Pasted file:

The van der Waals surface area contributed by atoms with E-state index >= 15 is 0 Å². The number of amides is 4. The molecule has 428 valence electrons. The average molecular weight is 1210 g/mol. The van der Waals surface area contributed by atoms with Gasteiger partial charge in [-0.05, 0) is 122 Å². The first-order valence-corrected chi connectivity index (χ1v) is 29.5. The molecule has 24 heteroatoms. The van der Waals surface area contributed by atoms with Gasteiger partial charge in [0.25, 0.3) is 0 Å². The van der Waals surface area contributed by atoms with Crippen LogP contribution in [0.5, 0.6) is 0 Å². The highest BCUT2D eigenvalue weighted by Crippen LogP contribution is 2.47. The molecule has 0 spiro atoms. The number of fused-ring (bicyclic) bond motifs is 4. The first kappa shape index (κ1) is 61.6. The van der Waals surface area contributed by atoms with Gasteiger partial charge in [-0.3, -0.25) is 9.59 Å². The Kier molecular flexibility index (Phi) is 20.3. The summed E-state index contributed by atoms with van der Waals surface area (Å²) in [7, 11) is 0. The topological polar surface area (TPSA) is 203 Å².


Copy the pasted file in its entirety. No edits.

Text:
The van der Waals surface area contributed by atoms with E-state index >= 15 is 0 Å². The number of amides is 4. The molecule has 428 valence electrons. The average molecular weight is 1210 g/mol. The van der Waals surface area contributed by atoms with Gasteiger partial charge in [-0.05, 0) is 122 Å². The first-order valence-corrected chi connectivity index (χ1v) is 29.5. The molecule has 24 heteroatoms. The van der Waals surface area contributed by atoms with Gasteiger partial charge in [0.25, 0.3) is 0 Å². The van der Waals surface area contributed by atoms with Crippen LogP contribution in [0.5, 0.6) is 0 Å². The highest BCUT2D eigenvalue weighted by Crippen LogP contribution is 2.47. The molecule has 0 spiro atoms. The number of fused-ring (bicyclic) bond motifs is 4. The first kappa shape index (κ1) is 61.6. The van der Waals surface area contributed by atoms with Gasteiger partial charge in [-0.3, -0.25) is 9.59 Å². The Kier molecular flexibility index (Phi) is 20.3. The summed E-state index contributed by atoms with van der Waals surface area (Å²) in [7, 11) is 0. The topological polar surface area (TPSA) is 203 Å².